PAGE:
The Mentor Factor - (track #3 from the Performance Coaching Audio CDs)
I’m not sure why this is true, but it seems to me that some of the most important things in life are really hard to learn. Like being a parent for the first time – who is really prepared for that? I can’t think of two more unqualified people in the world than a mom and dad on the first day of this job. We just don’t take courses in parenting. It’s the same thing with coaching. The role of a coach is critical to the development of many people, but it’s hard to find good information about coaching and how to coach. When I first became a coach, I was really astounded at how little information was available. Now, there are a few books that I guess you could pick up, but if you ask most coaches where they learned how to coach and they’ll probably say “Well, I just kind of picked it up.” Stay at something long enough, and pretty soon you get good at it.
I spent about 6 years in Colorado Springs, and during that time I was reflecting a little bit on what I had done and what I had accomplished as a competitor. I had been a coach much longer than I was a competitor. When you tell people you are an Olympic gold medalist, they just kind of quit thinking you can do anything after that; you are always introduced as the Olympic gold medalist. But I have actually spent more time as a coach. I was the Olympic coach in ’84 and ’88 and had many competitors going to the Olympics and World Championships. We certainly developed our share of Olympians and World Champions, even a couple guys that actually went on to win gold medals in the Olympics. It gave me a lot of insight into what might help other people. I found as a coach I needed to be very efficient in what I did.
Running the International Shooting School, most of my students were there because they were pretty much on tight budgets; they didn’t have any big government support. My students were private students, and their parents were normally paying for it – so we had to get the money’s worth for everything that we did. So, I was always looking for ways that would work and principals that would help me become more effective and more efficient.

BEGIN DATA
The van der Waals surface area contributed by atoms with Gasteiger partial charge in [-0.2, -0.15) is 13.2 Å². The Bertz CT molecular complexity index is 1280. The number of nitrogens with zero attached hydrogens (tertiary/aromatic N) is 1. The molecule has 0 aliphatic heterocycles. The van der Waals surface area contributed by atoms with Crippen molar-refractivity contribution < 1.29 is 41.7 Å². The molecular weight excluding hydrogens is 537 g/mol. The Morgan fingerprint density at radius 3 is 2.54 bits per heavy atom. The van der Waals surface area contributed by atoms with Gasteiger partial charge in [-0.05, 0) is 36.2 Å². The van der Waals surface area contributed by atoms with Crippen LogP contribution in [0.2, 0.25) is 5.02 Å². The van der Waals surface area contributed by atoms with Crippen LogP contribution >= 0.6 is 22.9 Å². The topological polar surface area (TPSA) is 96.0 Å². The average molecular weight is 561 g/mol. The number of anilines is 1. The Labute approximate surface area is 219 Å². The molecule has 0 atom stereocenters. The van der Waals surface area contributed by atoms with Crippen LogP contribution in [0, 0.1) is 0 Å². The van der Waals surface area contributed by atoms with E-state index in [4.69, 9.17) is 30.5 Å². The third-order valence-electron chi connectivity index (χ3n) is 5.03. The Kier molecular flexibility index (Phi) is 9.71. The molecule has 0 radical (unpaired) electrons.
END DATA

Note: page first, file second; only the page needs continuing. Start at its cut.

I’m going to share those with you. Some of these may be things that are common sense, and you may say “Yeah, I’m doing that already” – that’s great. Some of them may be new and different for you, they certainly were for me. I wish I could give credit for all the great people that shared these things with me. Sometimes I’ll remember where I learned something or who taught me something, but most of the time I just can’t – so I apologize to all those guys that I’m standing on the shoulders of, but I will tell you what I know about it and how we were able to develop a very effective and efficient system to help people perform well under pressure.
One of the things that I had to learn early on was that I can’t take credit for any of the successes of my students and I can’t really be blamed for any of their failures. I had a hard time with that. I kind of felt responsible when they didn’t perform well; and although I don’t think I ever felt like I wanted to take credit when they did do well – but I think one of the things you have to come to grips with early on is that you are only there for one reason, and that is to save the performer time. You’re not there to win through them or to win even with them – you’re there really just to assist them, or to aid them in their struggle and their journey in the sport.
And so, we can’t make an athlete perform, but we can help them to perform and we can save them time and that’s really our role, to help someone do a better job. Now there is a special relationship that sometimes occurs in the performance coaching situations. It doesn’t always occur, and it doesn’t have to occur for you to be a good performance coach. But when it does, it is really remarkable – and I’d like to like to talk about it first. It’s called the mentor factor.
Mentorship is an extremely interesting thing when it happens. When I surveyed Olympic champions to find out what they were doing mentally to win, this concept kept coming up of “Well, I had a mentor one time that told me this” or “I had someone who mentored me” and I thought, can we define this, can we define this mentor experience? When does it happen? When is it not a mentor experience? How can we come to understand what’s going on?